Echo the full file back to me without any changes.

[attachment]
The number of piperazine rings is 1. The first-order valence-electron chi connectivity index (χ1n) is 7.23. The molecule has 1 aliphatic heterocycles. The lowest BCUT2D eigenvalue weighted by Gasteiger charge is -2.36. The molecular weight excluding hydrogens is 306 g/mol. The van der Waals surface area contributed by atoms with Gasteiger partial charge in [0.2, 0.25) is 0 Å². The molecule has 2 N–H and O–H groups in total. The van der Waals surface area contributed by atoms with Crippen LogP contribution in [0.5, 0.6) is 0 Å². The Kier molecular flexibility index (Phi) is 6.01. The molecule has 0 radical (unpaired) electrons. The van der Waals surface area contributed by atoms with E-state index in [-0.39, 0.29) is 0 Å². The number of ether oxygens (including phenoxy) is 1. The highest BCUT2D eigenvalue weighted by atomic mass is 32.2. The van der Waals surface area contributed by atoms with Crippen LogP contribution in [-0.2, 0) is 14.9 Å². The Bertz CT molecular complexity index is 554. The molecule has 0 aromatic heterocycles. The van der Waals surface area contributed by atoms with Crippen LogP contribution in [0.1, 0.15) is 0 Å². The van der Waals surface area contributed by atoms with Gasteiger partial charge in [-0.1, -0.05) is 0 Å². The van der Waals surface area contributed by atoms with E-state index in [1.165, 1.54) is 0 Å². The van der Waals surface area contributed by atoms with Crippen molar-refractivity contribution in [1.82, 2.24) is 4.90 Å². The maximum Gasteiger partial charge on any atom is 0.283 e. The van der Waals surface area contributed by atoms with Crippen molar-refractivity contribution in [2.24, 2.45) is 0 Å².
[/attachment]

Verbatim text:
The number of piperazine rings is 1. The first-order valence-electron chi connectivity index (χ1n) is 7.23. The molecule has 1 aliphatic heterocycles. The lowest BCUT2D eigenvalue weighted by Gasteiger charge is -2.36. The molecular weight excluding hydrogens is 306 g/mol. The van der Waals surface area contributed by atoms with Gasteiger partial charge in [0.2, 0.25) is 0 Å². The molecule has 2 N–H and O–H groups in total. The van der Waals surface area contributed by atoms with Crippen LogP contribution in [0.5, 0.6) is 0 Å². The Kier molecular flexibility index (Phi) is 6.01. The molecule has 0 radical (unpaired) electrons. The van der Waals surface area contributed by atoms with E-state index in [-0.39, 0.29) is 0 Å². The number of ether oxygens (including phenoxy) is 1. The highest BCUT2D eigenvalue weighted by atomic mass is 32.2. The van der Waals surface area contributed by atoms with Crippen LogP contribution in [-0.2, 0) is 14.9 Å². The Bertz CT molecular complexity index is 554. The molecule has 0 aromatic heterocycles. The van der Waals surface area contributed by atoms with Crippen LogP contribution in [0.1, 0.15) is 0 Å². The van der Waals surface area contributed by atoms with Gasteiger partial charge in [-0.1, -0.05) is 0 Å². The van der Waals surface area contributed by atoms with E-state index in [1.165, 1.54) is 0 Å². The van der Waals surface area contributed by atoms with Crippen molar-refractivity contribution in [1.82, 2.24) is 4.90 Å². The maximum Gasteiger partial charge on any atom is 0.283 e. The van der Waals surface area contributed by atoms with Crippen molar-refractivity contribution in [2.24, 2.45) is 0 Å².